Elton John has urged people to stand up against homophobia in an interview with the New Statesman.
Sir Elton, who celebrates his 60th birthday this weekend, used the interview to raise the case of William Hernandez, a gay rights activist from El Salvador.
Mr Hernandez runs an organisation which campaigns against planned amendments to the Salvadorian constitution which would formally prevent gay marriage.
He had his offices raided and was threatened at gun point.
“I want to shine a spotlight on William Hernandez and the many, many individuals who stand up for human rights around the world, at great risk to their personal safety,” said John.
“People like William are a lot braver than me. When the bigots shout abuse, they shout back.
“My voice has served me pretty well over the years; I hope maybe it can do him some good too. But we need more voices.
“Whether the bigot is in our local pub or a thousand miles away, we should all stand up and speak out for these basic human rights.”
Sir Elton also spoke about his relationship with long term partner David Furnish.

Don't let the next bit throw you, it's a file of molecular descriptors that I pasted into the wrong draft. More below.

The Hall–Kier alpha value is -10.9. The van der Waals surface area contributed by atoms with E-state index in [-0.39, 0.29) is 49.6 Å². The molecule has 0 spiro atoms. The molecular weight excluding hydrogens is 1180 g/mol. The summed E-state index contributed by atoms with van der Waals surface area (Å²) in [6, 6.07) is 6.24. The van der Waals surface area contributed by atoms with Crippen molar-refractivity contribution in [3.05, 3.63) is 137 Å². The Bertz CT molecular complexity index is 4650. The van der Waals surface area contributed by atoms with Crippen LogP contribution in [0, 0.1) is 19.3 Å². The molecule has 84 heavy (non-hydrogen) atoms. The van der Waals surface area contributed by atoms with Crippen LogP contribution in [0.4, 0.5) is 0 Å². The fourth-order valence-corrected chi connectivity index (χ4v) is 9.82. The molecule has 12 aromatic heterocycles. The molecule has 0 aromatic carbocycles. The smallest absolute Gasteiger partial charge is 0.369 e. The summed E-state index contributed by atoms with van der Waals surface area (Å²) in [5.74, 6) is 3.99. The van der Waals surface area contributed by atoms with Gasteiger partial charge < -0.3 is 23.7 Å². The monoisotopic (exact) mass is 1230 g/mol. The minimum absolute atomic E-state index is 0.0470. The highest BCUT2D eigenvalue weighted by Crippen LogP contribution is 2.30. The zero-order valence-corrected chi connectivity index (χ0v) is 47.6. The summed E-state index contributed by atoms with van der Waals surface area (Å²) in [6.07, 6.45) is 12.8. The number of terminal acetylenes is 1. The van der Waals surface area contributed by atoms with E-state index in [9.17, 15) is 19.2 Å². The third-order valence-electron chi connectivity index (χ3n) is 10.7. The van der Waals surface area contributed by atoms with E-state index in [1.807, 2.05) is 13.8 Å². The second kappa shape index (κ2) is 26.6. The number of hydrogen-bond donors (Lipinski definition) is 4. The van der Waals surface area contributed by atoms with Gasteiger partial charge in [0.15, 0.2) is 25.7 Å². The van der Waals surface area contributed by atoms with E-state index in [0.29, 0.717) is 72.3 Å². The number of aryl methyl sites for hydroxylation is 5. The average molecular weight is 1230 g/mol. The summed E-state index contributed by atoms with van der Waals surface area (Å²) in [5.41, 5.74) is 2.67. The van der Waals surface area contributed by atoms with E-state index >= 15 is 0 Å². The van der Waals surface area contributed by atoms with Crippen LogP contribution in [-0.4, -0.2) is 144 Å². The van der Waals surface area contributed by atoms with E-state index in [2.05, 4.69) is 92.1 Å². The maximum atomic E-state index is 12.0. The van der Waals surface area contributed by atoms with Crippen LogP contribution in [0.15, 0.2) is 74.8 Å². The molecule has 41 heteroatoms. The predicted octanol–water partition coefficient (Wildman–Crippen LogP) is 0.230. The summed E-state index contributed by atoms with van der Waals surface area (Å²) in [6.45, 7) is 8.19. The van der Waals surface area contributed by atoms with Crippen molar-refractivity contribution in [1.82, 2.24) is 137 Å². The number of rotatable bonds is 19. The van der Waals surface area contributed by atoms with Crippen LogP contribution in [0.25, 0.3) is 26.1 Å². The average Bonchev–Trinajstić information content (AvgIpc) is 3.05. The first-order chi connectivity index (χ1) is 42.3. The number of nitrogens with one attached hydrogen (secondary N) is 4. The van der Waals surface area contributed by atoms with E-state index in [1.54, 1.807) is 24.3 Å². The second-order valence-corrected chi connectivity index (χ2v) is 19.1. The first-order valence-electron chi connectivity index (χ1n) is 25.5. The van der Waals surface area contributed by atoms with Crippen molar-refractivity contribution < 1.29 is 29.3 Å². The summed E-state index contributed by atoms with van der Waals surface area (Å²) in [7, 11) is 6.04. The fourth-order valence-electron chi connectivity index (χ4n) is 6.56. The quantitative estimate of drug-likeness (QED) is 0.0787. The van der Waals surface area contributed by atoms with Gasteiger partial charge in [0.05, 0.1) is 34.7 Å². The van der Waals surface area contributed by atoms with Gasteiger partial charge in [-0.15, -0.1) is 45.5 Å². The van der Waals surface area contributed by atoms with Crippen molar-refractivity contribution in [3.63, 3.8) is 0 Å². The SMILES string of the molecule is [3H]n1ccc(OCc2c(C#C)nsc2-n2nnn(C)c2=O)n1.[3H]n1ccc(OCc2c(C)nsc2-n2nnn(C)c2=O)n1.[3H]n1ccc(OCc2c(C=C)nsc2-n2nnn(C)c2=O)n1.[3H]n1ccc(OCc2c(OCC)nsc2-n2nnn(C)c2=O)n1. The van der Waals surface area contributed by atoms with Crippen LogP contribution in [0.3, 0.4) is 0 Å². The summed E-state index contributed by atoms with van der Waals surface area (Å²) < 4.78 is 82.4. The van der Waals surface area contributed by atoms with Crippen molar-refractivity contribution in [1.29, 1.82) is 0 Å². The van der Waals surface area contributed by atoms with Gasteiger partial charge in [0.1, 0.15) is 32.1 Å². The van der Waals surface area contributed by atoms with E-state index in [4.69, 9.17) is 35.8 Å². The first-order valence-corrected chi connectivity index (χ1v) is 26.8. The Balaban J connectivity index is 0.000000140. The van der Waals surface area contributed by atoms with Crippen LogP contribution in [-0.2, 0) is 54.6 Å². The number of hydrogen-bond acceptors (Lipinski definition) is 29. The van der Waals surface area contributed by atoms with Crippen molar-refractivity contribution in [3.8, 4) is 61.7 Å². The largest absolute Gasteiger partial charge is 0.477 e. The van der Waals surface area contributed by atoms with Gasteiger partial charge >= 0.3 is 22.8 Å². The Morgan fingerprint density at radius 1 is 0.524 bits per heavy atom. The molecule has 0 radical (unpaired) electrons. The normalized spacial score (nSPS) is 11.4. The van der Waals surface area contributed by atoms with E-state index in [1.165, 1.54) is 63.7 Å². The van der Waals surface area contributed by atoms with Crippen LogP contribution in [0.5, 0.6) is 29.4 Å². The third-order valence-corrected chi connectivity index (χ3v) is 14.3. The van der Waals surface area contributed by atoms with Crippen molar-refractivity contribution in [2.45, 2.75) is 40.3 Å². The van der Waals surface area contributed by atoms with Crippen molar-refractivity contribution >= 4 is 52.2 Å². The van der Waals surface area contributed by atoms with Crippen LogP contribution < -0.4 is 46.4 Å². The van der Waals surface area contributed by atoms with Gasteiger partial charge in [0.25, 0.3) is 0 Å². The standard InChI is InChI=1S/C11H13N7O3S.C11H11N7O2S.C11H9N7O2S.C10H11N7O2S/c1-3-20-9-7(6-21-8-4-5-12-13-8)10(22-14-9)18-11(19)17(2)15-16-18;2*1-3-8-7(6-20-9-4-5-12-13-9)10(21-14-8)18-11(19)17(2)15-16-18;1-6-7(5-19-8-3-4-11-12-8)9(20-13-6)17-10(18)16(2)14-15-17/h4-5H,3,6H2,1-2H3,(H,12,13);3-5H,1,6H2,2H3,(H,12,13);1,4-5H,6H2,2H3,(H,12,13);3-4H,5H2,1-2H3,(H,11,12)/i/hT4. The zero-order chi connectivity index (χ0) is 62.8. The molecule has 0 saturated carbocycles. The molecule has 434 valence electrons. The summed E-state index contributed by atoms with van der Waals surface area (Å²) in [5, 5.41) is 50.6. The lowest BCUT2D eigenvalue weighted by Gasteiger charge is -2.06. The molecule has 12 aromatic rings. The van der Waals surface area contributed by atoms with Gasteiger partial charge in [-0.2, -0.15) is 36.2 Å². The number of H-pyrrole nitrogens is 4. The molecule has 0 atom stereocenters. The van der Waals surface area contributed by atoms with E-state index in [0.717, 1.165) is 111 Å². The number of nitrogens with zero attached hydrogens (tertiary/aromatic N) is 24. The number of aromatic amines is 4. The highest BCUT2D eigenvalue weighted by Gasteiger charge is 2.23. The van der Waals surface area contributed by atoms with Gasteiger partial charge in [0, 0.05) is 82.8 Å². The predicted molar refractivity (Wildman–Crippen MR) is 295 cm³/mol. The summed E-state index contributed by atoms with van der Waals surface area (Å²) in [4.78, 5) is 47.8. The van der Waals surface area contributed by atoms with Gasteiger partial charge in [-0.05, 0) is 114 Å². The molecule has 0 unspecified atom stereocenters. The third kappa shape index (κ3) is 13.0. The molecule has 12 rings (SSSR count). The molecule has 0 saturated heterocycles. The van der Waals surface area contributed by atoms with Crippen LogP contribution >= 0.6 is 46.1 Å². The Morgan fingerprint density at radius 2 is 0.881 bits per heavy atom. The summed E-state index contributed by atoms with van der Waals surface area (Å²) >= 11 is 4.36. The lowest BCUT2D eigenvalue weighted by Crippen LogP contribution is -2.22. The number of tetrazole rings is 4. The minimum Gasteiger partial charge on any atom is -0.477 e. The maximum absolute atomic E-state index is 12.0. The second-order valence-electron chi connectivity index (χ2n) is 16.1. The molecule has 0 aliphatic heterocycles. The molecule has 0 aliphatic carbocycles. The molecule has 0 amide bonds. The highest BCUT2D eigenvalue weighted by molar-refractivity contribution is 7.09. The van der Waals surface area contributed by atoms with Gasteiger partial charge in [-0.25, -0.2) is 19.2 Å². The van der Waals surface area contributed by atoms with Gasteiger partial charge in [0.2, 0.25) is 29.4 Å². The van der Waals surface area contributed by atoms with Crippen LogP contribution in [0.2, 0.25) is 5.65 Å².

“In December 2005 I was legally bound to the man I love. It’s my legal right and my human right. And I wanted everyone to know, I wanted to shout about it.
“In some countries, my voice would have been drowned out. Maybe even stamped out.”
In separate news, the singer is releasing his entire catalogue of songs online, to coincide with his 60th birthday.
The thirty albums, consisting of more than four hundred tracks, will be available on Apple’s iTunes service from March 26th to April 30th, when it will become available on other legal download services.
In January, new chart rules came into effect which made any song eligible for chart entry regardless of its age or whether a physical copy was also available in shops.
That means Sir Elton, assuming he sells enough downloads, could soon be enjoying new hits with his old songs.